profit from speaking 5 things before you speak

5 Things To Do Right Before You Get On Stage

Preparing for a speech or workshop is important and as speakers we spend much time formulating our outline and crafting our message.

I want to share 5 tips with you to help you just before you go on stage. There is much to do once you arrive at the venue and I have experienced this many times – I get ready to speak, and in the last moment things happen. Often, they’re not big things, but they add stress to my day, often unnecessarily.


Make sure everything is set up and works well including the visual setup and the sound.

If you’re using a slide presentation, make sure your projector is displaying bright enough on the screen. I remember once presenting in a beautiful church with high windows and everything looked great until a few minutes before I was to go on stage to speak. That’s when the sun had moved just enough to shine through the gorgeous colourful stain glass windows and make my screen look more like a rainbow than a clean PowerPoint presentation.


It’s a good idea to check out the stage before your audience comes into the room because it gives you a chance to move around and get a feel for the space you have to work with. If it’s a raised stage, it’ll also allow you to familiarize yourself with the edges of the stage to ensure you don’t accidentally fall off when you speak (don’t laugh, it happens more than you think!).

I like to quietly stand on stage by myself for a moment before anyone comes in – it gives me a chance to get the “vibe” of the room and feel comfortable in my space.


Figure out if you are putting out your handouts before or during your presentation. If you decide to put them out ahead of time, you could lay them out on the chairs or tables; or you could have a helper hand them out as your audience comes into your room. If you want to hand them out during your presentation, it will be of advantage to have a helper (especially if it’s a larger audience). Think about the logistics of your handouts – will your audience need to write anything; in this case they will need pens and if they don’t sit at tables they can’t write on a single sheet of paper as it’s too thin.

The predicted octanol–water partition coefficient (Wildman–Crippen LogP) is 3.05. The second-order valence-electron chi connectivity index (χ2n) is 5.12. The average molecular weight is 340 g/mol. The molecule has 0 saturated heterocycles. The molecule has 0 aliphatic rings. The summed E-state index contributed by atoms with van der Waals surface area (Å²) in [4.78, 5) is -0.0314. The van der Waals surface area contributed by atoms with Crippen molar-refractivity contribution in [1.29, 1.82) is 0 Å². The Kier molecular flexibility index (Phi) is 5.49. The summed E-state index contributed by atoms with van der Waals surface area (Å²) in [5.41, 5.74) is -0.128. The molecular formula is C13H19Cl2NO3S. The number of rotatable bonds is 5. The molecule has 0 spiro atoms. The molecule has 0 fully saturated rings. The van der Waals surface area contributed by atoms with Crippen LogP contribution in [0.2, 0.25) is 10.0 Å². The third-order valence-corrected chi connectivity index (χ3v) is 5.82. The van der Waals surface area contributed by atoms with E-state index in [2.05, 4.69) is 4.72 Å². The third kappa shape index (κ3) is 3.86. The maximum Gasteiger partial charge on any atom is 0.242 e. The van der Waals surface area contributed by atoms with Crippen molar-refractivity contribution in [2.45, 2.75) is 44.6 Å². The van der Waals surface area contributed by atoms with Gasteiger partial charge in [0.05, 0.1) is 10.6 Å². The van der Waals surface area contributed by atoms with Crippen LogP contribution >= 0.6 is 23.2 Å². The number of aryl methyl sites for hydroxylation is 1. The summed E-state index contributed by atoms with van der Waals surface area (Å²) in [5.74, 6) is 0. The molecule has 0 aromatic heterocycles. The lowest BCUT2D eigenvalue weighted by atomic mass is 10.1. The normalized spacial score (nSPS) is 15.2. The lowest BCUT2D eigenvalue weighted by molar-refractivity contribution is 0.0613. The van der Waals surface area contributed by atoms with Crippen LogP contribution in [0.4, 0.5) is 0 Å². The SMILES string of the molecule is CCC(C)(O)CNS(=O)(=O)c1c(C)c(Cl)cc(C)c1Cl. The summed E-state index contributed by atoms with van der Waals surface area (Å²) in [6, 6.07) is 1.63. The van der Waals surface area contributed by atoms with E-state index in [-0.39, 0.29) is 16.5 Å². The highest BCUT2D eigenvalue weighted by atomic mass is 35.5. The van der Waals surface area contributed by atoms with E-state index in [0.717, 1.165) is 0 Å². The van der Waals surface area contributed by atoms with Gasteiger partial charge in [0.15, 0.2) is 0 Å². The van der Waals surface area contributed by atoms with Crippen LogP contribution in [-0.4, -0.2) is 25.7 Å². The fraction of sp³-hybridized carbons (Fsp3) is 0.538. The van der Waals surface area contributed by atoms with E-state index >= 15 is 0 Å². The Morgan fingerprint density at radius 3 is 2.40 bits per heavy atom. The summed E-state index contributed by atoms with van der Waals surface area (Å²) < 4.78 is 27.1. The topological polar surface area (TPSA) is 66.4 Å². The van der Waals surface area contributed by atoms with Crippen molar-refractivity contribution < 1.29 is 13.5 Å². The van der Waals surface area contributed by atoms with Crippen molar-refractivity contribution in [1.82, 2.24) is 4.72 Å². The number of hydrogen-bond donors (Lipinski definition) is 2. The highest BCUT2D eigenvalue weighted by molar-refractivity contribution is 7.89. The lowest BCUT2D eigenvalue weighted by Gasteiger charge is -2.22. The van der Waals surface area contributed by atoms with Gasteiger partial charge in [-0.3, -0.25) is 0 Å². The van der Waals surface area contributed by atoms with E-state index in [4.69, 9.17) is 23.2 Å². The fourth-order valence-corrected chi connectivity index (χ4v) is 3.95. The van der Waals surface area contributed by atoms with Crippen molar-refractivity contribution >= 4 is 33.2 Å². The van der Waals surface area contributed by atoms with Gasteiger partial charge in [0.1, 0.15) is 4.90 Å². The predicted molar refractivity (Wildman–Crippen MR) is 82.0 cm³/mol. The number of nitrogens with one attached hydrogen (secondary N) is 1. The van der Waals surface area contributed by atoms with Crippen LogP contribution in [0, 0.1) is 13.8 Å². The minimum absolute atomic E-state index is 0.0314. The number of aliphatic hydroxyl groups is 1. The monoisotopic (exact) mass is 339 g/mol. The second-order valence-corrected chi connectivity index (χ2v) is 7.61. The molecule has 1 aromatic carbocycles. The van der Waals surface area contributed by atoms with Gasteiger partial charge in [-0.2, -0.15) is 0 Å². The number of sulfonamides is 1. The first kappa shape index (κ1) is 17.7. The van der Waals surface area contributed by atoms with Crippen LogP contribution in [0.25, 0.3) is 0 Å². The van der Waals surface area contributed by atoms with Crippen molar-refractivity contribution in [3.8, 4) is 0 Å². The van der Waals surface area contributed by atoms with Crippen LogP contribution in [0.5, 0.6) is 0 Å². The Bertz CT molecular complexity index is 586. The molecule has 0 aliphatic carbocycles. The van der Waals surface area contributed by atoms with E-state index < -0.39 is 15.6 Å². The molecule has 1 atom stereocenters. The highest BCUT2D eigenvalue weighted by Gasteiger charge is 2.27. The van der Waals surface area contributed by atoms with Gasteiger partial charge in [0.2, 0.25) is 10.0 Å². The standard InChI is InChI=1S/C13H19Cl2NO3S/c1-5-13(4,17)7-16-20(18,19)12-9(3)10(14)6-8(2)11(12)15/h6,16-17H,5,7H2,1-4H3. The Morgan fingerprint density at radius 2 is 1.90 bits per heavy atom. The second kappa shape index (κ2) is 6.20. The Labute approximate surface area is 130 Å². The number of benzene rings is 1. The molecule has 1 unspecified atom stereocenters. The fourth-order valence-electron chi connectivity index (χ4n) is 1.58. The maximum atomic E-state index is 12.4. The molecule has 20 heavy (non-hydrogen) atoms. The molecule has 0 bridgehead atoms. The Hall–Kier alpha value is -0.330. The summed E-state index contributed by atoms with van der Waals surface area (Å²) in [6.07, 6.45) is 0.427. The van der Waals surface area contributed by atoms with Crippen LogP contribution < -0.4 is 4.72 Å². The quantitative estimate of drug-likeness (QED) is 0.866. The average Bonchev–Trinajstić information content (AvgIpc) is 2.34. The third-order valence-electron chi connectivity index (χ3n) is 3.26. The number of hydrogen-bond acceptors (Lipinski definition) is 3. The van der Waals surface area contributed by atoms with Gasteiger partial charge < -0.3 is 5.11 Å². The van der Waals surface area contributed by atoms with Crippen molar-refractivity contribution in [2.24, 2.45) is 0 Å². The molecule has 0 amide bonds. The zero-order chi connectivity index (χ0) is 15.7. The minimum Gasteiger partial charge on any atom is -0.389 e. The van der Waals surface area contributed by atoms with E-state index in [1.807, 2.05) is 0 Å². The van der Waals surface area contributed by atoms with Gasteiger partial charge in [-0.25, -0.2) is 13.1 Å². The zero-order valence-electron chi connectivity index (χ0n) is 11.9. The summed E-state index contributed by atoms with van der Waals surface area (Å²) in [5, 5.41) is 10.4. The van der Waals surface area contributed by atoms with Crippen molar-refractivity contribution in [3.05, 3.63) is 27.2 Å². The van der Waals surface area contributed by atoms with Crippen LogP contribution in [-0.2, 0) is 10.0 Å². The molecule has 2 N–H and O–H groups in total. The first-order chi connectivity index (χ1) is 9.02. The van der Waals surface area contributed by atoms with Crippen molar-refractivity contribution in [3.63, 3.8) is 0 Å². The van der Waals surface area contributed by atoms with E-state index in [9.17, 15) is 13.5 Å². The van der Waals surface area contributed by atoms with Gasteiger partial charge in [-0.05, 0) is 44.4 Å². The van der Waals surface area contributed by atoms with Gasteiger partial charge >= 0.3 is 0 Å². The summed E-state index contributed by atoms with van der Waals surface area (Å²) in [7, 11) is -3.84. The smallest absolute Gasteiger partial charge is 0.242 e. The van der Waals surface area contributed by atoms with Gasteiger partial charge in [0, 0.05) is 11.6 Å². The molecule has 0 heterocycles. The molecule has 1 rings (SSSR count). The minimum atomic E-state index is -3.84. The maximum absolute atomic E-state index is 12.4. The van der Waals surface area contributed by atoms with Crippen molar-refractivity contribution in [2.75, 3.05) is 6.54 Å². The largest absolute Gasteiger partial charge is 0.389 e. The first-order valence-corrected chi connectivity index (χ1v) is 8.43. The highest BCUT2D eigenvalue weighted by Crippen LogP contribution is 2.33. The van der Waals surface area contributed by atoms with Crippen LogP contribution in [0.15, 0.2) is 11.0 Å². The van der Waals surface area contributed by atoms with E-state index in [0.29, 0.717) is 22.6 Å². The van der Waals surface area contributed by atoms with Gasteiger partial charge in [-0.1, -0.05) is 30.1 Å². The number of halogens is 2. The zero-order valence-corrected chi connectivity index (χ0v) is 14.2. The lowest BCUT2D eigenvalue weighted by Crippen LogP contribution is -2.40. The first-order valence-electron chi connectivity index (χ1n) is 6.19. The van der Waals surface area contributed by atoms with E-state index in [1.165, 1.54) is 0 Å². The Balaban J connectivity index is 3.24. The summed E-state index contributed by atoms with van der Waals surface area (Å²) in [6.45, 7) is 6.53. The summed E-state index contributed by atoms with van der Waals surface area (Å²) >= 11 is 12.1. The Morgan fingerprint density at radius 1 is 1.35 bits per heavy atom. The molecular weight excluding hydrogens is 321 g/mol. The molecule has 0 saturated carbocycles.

When I create handouts I also like to think how my audience can use the handout after my presentation. A note section, a checklist or a planning tool can be a valuable addition to extend the life-cycle of the handout.


Have a look through you speaking notes – are there any rough spots, is there an additional story to add, is there any content that’s too much? Run through your PowerPoint slides – are all the transitions working the way you want to, are you familiar with the controls on your remote and can you move through the room without having to run through your projector viewing path?


Your audience will pick up on your energy! What do you need to do before you get on stage to raise your energy? I recently saw a documentary about Tony Robbins and they showed him taking a few jumps on a portable trampoline just before going on stage. This stood out to me – he developed a ritual to raise his energy that works for him. Now, I’m not suggesting you just copy that, but I want to encourage you to find your own ritual.

If you are nervous, remember that your audience wants you to succeed. Many people are nervous before going up on stage… me too! Now, I have been speaking for many years and I have learned how to make these butterflies in my stomach “fly in formation”, but I still feel nervousness. Over the years I have learned that I don’t do well eating much before I speak, so this is important for me to keep in mind especially when I am the “after-meal” speaker at a lunch or dinner event. But I also know I’ll be starving in the moment when I get off stage when the adrenaline wears off… that’s why I always have someone save me the dessert plate 😉

The moment you get on stage, let go of everything! You have prepared the best you can, now it’s time to be in the moment and connect with your audience.

I believe in you!


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